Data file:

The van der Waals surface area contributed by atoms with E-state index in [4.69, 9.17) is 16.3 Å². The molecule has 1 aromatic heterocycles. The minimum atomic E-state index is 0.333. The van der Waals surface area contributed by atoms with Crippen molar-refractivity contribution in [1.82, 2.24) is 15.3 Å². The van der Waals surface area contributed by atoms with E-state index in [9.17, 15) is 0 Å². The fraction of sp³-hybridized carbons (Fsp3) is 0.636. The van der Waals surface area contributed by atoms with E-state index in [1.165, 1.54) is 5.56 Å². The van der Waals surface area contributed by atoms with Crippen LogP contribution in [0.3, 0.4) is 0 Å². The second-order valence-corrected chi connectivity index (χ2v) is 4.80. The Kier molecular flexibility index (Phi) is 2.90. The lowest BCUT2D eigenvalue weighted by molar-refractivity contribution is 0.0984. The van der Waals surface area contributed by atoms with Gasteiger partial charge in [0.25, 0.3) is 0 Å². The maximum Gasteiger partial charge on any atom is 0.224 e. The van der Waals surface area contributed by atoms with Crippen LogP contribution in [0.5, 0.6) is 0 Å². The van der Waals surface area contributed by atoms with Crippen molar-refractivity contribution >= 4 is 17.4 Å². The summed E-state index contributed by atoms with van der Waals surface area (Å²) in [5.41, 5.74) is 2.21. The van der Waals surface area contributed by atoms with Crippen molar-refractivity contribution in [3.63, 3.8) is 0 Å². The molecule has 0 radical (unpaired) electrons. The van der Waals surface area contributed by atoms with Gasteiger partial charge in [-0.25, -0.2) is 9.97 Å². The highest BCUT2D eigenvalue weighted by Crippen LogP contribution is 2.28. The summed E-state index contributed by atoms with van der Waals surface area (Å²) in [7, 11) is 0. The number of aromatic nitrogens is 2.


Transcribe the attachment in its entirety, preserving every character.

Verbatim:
The van der Waals surface area contributed by atoms with E-state index in [4.69, 9.17) is 16.3 Å². The molecule has 1 aromatic heterocycles. The minimum atomic E-state index is 0.333. The van der Waals surface area contributed by atoms with Crippen molar-refractivity contribution in [1.82, 2.24) is 15.3 Å². The van der Waals surface area contributed by atoms with E-state index in [9.17, 15) is 0 Å². The fraction of sp³-hybridized carbons (Fsp3) is 0.636. The van der Waals surface area contributed by atoms with E-state index in [1.165, 1.54) is 5.56 Å². The van der Waals surface area contributed by atoms with Crippen LogP contribution in [0.3, 0.4) is 0 Å². The second-order valence-corrected chi connectivity index (χ2v) is 4.80. The Kier molecular flexibility index (Phi) is 2.90. The lowest BCUT2D eigenvalue weighted by molar-refractivity contribution is 0.0984. The van der Waals surface area contributed by atoms with Gasteiger partial charge in [0.25, 0.3) is 0 Å². The maximum Gasteiger partial charge on any atom is 0.224 e. The van der Waals surface area contributed by atoms with Crippen LogP contribution in [0.5, 0.6) is 0 Å². The van der Waals surface area contributed by atoms with Crippen molar-refractivity contribution >= 4 is 17.4 Å². The summed E-state index contributed by atoms with van der Waals surface area (Å²) in [5.41, 5.74) is 2.21. The van der Waals surface area contributed by atoms with Crippen molar-refractivity contribution in [3.63, 3.8) is 0 Å². The molecule has 0 radical (unpaired) electrons. The van der Waals surface area contributed by atoms with Gasteiger partial charge in [-0.25, -0.2) is 9.97 Å². The highest BCUT2D eigenvalue weighted by Crippen LogP contribution is 2.28. The summed E-state index contributed by atoms with van der Waals surface area (Å²) in [7, 11) is 0. The number of aromatic nitrogens is 2.